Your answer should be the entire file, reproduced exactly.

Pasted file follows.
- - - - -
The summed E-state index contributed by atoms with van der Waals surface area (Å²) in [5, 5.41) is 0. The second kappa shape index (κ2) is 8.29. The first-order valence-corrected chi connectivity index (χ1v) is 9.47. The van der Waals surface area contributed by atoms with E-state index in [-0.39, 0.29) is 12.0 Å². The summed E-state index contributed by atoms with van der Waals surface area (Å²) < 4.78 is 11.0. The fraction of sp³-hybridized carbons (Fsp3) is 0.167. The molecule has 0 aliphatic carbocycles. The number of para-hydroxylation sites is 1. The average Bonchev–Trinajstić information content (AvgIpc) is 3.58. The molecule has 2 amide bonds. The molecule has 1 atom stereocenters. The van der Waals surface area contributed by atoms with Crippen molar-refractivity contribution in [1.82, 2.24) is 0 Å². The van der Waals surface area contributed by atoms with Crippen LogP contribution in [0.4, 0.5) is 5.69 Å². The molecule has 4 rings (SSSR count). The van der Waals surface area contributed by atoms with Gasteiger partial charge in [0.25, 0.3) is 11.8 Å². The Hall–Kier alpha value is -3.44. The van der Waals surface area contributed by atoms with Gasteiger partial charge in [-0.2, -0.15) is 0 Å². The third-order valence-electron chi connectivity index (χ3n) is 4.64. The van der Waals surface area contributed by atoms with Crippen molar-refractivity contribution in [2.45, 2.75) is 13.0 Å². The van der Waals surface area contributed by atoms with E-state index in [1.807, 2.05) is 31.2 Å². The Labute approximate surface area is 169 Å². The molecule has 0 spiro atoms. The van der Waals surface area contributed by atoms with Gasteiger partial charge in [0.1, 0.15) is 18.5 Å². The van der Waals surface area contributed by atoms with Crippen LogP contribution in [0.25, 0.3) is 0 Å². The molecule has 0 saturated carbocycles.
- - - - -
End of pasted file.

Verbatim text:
The summed E-state index contributed by atoms with van der Waals surface area (Å²) in [5, 5.41) is 0. The second kappa shape index (κ2) is 8.29. The first-order valence-corrected chi connectivity index (χ1v) is 9.47. The van der Waals surface area contributed by atoms with E-state index in [-0.39, 0.29) is 12.0 Å². The summed E-state index contributed by atoms with van der Waals surface area (Å²) < 4.78 is 11.0. The fraction of sp³-hybridized carbons (Fsp3) is 0.167. The molecule has 0 aliphatic carbocycles. The number of para-hydroxylation sites is 1. The average Bonchev–Trinajstić information content (AvgIpc) is 3.58. The molecule has 2 amide bonds. The molecule has 1 atom stereocenters. The van der Waals surface area contributed by atoms with Crippen molar-refractivity contribution in [1.82, 2.24) is 0 Å². The van der Waals surface area contributed by atoms with Crippen LogP contribution in [0.4, 0.5) is 5.69 Å². The molecule has 4 rings (SSSR count). The van der Waals surface area contributed by atoms with Gasteiger partial charge in [0.25, 0.3) is 11.8 Å². The Hall–Kier alpha value is -3.44. The van der Waals surface area contributed by atoms with Gasteiger partial charge in [-0.2, -0.15) is 0 Å². The third-order valence-electron chi connectivity index (χ3n) is 4.64. The van der Waals surface area contributed by atoms with Crippen molar-refractivity contribution in [2.45, 2.75) is 13.0 Å². The van der Waals surface area contributed by atoms with E-state index in [1.807, 2.05) is 31.2 Å². The Labute approximate surface area is 169 Å². The molecule has 0 spiro atoms. The van der Waals surface area contributed by atoms with Gasteiger partial charge in [0.1, 0.15) is 18.5 Å². The van der Waals surface area contributed by atoms with Crippen LogP contribution in [0.25, 0.3) is 0 Å². The molecule has 0 saturated carbocycles.